• Then, we call study.optimize with the objective function, the number of trials, and any other desired options. 
  • Optuna will run multiple trials, each with different hyperparameter values, to find the best combination that maximizes the objective function (mean cross-validated accuracy score).
study = optuna.create_study(direction="maximize", sampler=optuna.samplers.TPESampler(seed=42))

study.optimize(partial(objective, X_train, y_train, pipeline, cv), n_trials=50, timeout=None, gc_after_trial=True)

15. Set the best parameters and train the pipeline.

  • After Optuna finds the best hyperparameters, we set these parameters in the pipeline and retrain it using the entire training dataset. This ensures that the model is trained with the optimized hyperparameters.
pipeline.set_params(**study.best_trial.params), y_train)

16. Evaluate the best model with multiple metrics.

  • We evaluate the performance of the optimized model on the test set using the same performance metrics as before (accuracy, precision, recall, and F1-score). This allows you to compare the performance of the optimized model with the initial model.
  • We save each of the scores of the tuned model on our Neptune run.
y_pred = pipeline.predict(X_test)
accuracy = accuracy_score(y_test, y_pred)
precision = precision_score(y_test, y_pred)
recall = recall_score(y_test, y_pred)
f1 = f1_score(y_test, y_pred)

run["accuracy_tuned"] = accuracy
run["precision_tuned"] = precision
run["recall_tuned"] = recall
run["f1_tuned"] = f1
  • If you run this code and look only at the performance of these metrics, we might think that the tuned model is worse than before. However, if you look at the mean cross-validated score, a more robust way to evaluate your model, you’ll realize that the tuned model performs well on the whole dataset, making it more reliable.

17. Log the hyperparameters, best trial parameters, and the best score on Neptune.

  • You log the best trial parameters and corresponding best score in Neptune, enabling you to keep track of your experiment’s progress and results.
run['parameters'] = study.best_trial.params
run['best_trial'] = study.best_trial.number
run['best_score'] = study.best_value

18. Log the classification report and confusion matrix.

  • You log the classification report and confusion matrix for the model, providing a detailed view of the model’s performance for each class. This can help you identify areas where the model may be underperforming and guide further improvements.
from sklearn.metrics import classification_report, confusion_matrix

y_pred = pipeline.predict(X_test)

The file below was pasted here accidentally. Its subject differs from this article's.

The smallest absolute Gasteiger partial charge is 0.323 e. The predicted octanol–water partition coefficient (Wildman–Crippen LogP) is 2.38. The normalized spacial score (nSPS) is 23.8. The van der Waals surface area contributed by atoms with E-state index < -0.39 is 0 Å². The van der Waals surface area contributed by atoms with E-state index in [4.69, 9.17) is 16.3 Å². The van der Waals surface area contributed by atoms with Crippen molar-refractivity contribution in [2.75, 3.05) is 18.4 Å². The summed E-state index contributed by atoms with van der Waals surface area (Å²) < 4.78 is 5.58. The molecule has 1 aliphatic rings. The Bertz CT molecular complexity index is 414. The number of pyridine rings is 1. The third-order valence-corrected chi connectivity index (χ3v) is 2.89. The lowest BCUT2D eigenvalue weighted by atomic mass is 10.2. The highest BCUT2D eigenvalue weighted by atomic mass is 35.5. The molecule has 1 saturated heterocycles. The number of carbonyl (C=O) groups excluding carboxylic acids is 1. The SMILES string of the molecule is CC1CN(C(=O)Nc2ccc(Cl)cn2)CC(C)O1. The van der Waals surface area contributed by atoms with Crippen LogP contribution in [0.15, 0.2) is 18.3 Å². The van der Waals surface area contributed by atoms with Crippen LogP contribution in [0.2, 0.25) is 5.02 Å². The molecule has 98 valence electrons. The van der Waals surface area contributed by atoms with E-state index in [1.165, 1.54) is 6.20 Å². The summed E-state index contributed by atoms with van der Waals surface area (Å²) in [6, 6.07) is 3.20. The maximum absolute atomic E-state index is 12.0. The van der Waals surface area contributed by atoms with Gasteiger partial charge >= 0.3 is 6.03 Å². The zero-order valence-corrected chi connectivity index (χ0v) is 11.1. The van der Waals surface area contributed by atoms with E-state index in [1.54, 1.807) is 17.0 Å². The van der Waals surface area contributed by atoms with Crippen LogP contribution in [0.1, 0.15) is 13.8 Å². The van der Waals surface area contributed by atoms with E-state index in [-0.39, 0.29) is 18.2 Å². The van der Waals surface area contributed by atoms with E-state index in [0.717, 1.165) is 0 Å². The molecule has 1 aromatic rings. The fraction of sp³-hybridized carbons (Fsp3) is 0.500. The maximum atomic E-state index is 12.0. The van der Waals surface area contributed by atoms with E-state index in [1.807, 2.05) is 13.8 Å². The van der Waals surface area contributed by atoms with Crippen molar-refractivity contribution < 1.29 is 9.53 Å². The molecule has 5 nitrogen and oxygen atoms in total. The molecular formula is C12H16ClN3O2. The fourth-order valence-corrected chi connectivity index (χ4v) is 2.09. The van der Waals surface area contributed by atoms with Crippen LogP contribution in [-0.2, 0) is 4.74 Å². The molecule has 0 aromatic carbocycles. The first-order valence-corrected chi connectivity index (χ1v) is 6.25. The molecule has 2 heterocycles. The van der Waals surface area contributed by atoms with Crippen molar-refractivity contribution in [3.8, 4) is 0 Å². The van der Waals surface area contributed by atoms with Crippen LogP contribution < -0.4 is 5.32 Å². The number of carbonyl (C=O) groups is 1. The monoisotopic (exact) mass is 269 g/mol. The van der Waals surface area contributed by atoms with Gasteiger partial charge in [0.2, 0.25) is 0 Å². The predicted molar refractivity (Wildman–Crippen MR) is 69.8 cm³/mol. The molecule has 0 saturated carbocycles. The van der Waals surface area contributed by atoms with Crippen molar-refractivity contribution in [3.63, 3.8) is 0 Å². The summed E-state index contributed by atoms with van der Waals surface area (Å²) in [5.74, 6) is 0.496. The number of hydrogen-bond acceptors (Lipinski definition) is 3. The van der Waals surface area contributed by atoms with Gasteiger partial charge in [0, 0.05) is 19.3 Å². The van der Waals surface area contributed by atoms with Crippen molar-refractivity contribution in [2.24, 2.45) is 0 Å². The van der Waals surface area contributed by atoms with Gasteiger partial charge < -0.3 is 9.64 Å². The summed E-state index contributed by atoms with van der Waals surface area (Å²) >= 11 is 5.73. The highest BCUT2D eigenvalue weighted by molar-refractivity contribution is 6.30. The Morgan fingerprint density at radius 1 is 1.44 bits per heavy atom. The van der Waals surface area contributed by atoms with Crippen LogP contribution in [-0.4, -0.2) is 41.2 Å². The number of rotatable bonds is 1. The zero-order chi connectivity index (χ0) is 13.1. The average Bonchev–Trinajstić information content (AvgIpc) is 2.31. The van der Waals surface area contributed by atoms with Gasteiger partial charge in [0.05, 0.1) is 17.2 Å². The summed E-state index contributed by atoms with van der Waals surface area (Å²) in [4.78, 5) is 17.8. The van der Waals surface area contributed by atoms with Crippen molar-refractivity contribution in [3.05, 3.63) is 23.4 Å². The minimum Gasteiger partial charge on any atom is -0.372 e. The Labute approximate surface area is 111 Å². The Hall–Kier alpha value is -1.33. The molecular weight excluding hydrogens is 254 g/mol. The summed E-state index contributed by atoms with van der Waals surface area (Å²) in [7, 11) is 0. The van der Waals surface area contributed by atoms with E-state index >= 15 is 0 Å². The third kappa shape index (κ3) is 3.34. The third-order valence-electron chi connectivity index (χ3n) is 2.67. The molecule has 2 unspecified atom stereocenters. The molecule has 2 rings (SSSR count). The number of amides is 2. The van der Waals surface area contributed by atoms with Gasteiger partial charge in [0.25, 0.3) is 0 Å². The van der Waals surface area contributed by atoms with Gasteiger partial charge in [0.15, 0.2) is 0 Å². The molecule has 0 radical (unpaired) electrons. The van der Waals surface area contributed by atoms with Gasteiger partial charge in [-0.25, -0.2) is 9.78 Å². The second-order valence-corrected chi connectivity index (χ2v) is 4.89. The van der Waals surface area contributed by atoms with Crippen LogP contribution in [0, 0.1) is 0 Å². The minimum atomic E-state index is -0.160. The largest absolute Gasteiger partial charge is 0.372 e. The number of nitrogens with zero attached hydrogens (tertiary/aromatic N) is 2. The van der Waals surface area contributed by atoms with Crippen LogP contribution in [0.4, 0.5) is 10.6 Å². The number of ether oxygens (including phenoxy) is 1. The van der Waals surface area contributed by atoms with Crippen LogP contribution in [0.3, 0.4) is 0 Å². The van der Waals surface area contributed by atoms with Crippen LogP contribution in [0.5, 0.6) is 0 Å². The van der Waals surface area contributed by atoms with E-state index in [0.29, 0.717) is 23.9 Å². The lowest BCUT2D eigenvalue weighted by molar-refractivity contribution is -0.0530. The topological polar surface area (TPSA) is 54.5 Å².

# Log classification report
report = classification_report(y_test, y_pred, output_dict=True)
for label, metrics in report.items():
    if isinstance(metrics, dict):
        for metric, value in metrics.items():
            run[f'classification_report/{label}/{metric}'] = value
        run[f'classification_report/{label}'] = metrics

# Log confusion matrix
conf_mat = confusion_matrix(y_test, y_pred)
conf_mat_plot = px.imshow(conf_mat, labels=dict(x="Predict", y="Target"), x=[x+1 for x in range(len(conf_mat[0]))], y=[x+1 for x in range(len(conf_mat[0]))])

19. Log the pipeline as a pickle file.

  • You save the pipeline as a pickle file and upload it to Neptune. This allows you to easily share, reuse, and deploy the trained model.
import joblib

joblib.dump(pipeline, 'optimized_pipeline.pkl')

20. Stop the Neptune run.

  • Finally, you stop the Neptune run, signalling that the experiment is complete. This ensures that all data is saved and all resources are freed up.

Here’s a dashboard you can build using Neptune. As you can see, it contains information about our model (hyperparameters), classification report metrics, and the confusion matrix. 

A general dashboard in the app with example experiment’s data logged
The general dashboard in Neptune with example experiment’s data logged | Play with this project live

To demonstrate the power of using a tool like Neptune for tracking and comparing your training experiments, we created another run by changing the scoring parameter to ‘recall’ in the Optuna objective function. Here is a comparison of both runs.

The compare runs feature in Neptune
The compare runs feature in Neptune | Play with this project live

Such comparison allows you to have everything in one place and make informed decisions based on the performance of each pipeline iteration.